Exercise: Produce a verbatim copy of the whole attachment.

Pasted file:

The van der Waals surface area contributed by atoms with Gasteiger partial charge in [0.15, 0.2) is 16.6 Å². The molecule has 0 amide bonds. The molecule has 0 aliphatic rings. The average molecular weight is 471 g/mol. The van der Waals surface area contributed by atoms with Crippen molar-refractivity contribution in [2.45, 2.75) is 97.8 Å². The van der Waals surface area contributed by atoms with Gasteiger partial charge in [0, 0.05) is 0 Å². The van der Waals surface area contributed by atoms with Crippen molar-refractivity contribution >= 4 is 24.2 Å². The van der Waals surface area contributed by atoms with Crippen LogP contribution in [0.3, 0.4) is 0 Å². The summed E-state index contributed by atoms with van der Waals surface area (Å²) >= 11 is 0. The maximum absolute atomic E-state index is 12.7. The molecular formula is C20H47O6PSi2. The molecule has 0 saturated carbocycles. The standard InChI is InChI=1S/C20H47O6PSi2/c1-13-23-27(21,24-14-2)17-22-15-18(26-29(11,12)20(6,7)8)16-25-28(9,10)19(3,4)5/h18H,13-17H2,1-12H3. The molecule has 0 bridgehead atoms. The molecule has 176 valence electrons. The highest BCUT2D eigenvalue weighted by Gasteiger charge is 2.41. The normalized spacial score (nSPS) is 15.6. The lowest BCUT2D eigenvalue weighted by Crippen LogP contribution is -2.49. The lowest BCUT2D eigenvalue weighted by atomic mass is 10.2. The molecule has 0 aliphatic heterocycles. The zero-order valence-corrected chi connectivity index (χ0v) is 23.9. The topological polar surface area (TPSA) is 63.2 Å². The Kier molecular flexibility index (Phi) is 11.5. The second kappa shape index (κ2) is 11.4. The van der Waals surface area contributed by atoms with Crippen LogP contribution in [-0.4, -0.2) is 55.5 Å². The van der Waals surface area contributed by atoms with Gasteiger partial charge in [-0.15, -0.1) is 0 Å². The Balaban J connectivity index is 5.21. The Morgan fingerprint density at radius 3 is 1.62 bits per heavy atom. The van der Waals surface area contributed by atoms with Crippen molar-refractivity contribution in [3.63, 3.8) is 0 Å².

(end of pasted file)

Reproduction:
The van der Waals surface area contributed by atoms with Gasteiger partial charge in [0.15, 0.2) is 16.6 Å². The molecule has 0 amide bonds. The molecule has 0 aliphatic rings. The average molecular weight is 471 g/mol. The van der Waals surface area contributed by atoms with Crippen molar-refractivity contribution in [2.45, 2.75) is 97.8 Å². The van der Waals surface area contributed by atoms with Gasteiger partial charge in [0, 0.05) is 0 Å². The van der Waals surface area contributed by atoms with Crippen molar-refractivity contribution >= 4 is 24.2 Å². The van der Waals surface area contributed by atoms with Crippen LogP contribution in [0.3, 0.4) is 0 Å². The summed E-state index contributed by atoms with van der Waals surface area (Å²) >= 11 is 0. The maximum absolute atomic E-state index is 12.7. The molecular formula is C20H47O6PSi2. The molecule has 0 saturated carbocycles. The standard InChI is InChI=1S/C20H47O6PSi2/c1-13-23-27(21,24-14-2)17-22-15-18(26-29(11,12)20(6,7)8)16-25-28(9,10)19(3,4)5/h18H,13-17H2,1-12H3. The molecule has 0 bridgehead atoms. The molecule has 176 valence electrons. The highest BCUT2D eigenvalue weighted by Gasteiger charge is 2.41. The normalized spacial score (nSPS) is 15.6. The lowest BCUT2D eigenvalue weighted by Crippen LogP contribution is -2.49. The lowest BCUT2D eigenvalue weighted by atomic mass is 10.2. The molecule has 0 aliphatic heterocycles. The zero-order valence-corrected chi connectivity index (χ0v) is 23.9. The topological polar surface area (TPSA) is 63.2 Å². The Kier molecular flexibility index (Phi) is 11.5. The second kappa shape index (κ2) is 11.4. The van der Waals surface area contributed by atoms with Crippen LogP contribution in [-0.4, -0.2) is 55.5 Å². The van der Waals surface area contributed by atoms with Gasteiger partial charge in [-0.15, -0.1) is 0 Å². The Balaban J connectivity index is 5.21. The Morgan fingerprint density at radius 3 is 1.62 bits per heavy atom. The van der Waals surface area contributed by atoms with Crippen molar-refractivity contribution in [3.63, 3.8) is 0 Å².